The document forced Catholic educators to ask what it meant for their college or university to be known as a Catholic college or university. Its Catholic character should permeate the institution in its teaching, research, service, and its institutional standing. Catholic character is not something confined to the chaplain’s office or to departments of theology.
Another challenge has been the decreasing numbers of religious and priests available for work in the Divine Word universities. Forty years ago, many teachers and most department chairpersons, deans, and presidents were religious or priests. Now, most are lay persons. But as with other challenges, this change is also an opportunity. All Christians are called by their baptismal promises to share their faith, not just religious and priests. Lay faculty and administrators are the partners
with Divine Word Missionaries and Holy Spirit Missionary Sisters in the field of education.
Divine Word Missionaries has added another dimension to the conversation on our particular role in education with the publication “SVD Education Ministry as Mission of Dialogue.” Prophetic dialogue has become the key concept for understanding our missionary apostolate. Dialogue implies a respectful listening to the other. In Asia and Oceania, this dialogue takes place between those of different religious traditions, different economic situations, different ethnic groups, and different nationalities. Universities and colleges are preeminent venues for such dialogue. Christianity, Buddhism, Islam, Taoism, and the various folk religious traditions are all represented among our students and faculty. In some of our universities, interreligious dialogue is carried out through high-level conferences and course offerings. In all of our universities, there is the “dialogue of life” where believers from various religious traditions share their life as a community of faculty, administrators, and students.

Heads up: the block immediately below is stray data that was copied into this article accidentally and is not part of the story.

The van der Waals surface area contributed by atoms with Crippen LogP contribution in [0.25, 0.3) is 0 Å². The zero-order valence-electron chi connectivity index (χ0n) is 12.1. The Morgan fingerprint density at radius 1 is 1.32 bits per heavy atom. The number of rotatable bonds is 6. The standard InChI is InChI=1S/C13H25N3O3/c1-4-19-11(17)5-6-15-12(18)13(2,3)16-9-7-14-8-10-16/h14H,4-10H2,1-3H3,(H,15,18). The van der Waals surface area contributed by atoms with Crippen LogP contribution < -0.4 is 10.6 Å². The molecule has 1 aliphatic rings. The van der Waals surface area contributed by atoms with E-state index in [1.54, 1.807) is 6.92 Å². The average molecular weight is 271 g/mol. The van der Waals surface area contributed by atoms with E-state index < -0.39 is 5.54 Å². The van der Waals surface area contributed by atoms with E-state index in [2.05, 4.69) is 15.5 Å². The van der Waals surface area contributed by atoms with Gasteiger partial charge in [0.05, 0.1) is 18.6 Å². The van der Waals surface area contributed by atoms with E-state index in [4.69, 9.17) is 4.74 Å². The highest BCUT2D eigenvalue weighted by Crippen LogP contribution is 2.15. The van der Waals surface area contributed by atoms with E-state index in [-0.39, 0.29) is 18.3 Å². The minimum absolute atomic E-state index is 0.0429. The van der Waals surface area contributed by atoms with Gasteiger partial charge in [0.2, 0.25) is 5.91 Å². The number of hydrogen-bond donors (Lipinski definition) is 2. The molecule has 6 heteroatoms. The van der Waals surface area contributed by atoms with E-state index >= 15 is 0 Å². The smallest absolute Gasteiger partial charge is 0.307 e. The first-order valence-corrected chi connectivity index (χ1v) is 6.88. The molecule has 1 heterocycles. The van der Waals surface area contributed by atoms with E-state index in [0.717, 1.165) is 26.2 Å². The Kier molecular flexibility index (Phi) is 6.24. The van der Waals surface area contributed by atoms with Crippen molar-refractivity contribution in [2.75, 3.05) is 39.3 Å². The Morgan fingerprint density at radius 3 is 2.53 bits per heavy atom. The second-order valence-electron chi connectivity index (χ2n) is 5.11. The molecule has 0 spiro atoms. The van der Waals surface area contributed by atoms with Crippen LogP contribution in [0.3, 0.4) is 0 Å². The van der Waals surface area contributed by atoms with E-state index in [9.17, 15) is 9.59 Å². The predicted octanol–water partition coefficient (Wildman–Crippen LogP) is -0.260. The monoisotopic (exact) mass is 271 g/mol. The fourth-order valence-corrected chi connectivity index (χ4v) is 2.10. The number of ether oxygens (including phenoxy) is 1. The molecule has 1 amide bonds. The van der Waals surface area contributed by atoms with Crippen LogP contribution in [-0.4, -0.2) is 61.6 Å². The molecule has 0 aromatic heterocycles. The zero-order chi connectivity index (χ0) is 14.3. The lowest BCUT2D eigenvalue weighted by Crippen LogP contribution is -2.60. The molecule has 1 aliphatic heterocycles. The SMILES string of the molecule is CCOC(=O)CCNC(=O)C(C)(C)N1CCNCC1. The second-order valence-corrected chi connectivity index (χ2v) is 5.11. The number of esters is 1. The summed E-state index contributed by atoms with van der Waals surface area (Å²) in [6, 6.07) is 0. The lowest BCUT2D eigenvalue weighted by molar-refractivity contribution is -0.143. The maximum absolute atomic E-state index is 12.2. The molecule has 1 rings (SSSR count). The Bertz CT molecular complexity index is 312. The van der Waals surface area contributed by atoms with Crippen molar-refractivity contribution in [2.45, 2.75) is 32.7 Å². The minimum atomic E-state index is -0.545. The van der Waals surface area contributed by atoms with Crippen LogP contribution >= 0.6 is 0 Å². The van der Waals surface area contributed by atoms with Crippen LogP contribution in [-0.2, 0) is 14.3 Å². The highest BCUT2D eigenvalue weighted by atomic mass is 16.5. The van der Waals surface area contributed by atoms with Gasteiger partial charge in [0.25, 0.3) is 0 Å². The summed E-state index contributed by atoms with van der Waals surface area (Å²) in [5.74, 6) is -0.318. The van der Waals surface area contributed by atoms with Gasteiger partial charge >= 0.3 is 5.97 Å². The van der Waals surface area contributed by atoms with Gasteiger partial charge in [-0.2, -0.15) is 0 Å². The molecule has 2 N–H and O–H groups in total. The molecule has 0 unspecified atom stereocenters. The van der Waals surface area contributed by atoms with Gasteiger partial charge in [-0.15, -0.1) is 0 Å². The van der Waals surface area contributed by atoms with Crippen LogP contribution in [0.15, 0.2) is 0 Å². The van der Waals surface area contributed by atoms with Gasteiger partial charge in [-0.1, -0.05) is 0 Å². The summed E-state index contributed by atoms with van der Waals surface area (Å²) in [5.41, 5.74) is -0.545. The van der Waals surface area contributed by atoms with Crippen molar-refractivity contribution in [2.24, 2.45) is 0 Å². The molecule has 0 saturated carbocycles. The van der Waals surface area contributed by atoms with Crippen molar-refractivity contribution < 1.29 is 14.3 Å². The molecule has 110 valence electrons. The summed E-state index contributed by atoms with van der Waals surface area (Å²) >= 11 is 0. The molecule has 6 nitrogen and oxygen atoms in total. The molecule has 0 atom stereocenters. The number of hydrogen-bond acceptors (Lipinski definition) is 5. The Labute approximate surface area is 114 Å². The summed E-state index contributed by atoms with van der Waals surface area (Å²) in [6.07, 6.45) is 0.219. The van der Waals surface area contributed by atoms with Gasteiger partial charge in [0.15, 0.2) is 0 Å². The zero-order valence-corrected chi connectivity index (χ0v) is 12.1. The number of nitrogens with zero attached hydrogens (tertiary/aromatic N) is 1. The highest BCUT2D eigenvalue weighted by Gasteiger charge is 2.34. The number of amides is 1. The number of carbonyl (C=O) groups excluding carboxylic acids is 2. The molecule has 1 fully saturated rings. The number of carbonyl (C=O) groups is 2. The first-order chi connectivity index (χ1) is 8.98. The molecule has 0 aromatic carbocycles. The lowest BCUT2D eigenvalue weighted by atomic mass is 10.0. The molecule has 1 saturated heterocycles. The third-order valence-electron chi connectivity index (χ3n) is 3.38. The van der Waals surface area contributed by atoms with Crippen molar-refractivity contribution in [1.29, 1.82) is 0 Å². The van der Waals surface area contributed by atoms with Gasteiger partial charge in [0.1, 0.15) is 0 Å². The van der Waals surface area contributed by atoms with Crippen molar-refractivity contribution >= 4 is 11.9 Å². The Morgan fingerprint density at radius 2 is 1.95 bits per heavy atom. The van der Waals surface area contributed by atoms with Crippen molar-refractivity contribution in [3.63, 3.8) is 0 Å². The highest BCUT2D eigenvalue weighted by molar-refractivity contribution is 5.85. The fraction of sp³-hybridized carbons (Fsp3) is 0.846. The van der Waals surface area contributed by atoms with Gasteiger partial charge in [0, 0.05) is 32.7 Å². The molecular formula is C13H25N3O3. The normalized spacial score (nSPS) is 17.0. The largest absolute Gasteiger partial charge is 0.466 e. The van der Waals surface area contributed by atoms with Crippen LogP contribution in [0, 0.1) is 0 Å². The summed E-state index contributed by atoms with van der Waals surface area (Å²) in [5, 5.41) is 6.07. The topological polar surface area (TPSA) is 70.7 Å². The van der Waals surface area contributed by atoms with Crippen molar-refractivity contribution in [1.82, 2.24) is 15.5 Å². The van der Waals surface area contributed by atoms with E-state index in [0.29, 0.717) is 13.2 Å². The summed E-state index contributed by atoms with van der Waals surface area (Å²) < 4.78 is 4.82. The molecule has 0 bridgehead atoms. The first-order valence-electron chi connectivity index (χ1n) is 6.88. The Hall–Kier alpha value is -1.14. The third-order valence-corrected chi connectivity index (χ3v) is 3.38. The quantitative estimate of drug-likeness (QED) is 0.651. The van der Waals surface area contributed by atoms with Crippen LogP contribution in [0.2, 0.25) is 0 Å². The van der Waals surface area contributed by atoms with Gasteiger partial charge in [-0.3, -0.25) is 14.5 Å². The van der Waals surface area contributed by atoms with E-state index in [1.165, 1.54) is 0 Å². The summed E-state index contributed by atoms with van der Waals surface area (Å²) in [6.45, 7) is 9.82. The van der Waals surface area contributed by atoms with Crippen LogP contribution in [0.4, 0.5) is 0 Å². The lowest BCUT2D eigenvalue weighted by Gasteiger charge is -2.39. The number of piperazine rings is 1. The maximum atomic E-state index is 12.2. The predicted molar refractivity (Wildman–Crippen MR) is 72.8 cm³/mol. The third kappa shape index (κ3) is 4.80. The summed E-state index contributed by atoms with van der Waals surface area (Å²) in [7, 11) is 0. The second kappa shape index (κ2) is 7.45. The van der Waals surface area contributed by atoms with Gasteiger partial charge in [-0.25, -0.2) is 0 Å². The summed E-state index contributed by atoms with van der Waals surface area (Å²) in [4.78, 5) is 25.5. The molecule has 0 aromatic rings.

But dialogue does not mean we Divine Word Missionaries can forget our own faith commitment. Thus we speak of prophetic dialogue. In interreligious dialogue, we share our own faith in Jesus with others. Our faith commitment is not somehow “watered down.” Nor do we expect anything less of our dialogue partners. Our commitment to social justice and environmental stewardship must be maintained. Classes in topics such as professional ethics and activities to help the poor and disadvantaged are central to our university apostolate.
In facing these new challenges, Divine Word Missionary universities and colleges of Asia-Pacific cannot forget their roots. Quality education is central. Students must be helped to think independently and critically. They must also be provided with the education they need to serve society in whatever career they have chosen. Society needs good engineers, good lawyers, good teachers, good managers, and good scientists. But as graduates of a Catholic, Divine Word Missionary institution, we hope there is something more, namely, a commitment to caring for all people, a commitment to social justice and the integrity of creation. In many of our schools, very few of our students are Christian. For some, their university experience has led them to embrace the Christian faith. For other graduates, it is our hope that they leave our colleges and universities with a deep respect and better understanding of the Catholic tradition and an enhanced respect for all religious traditions.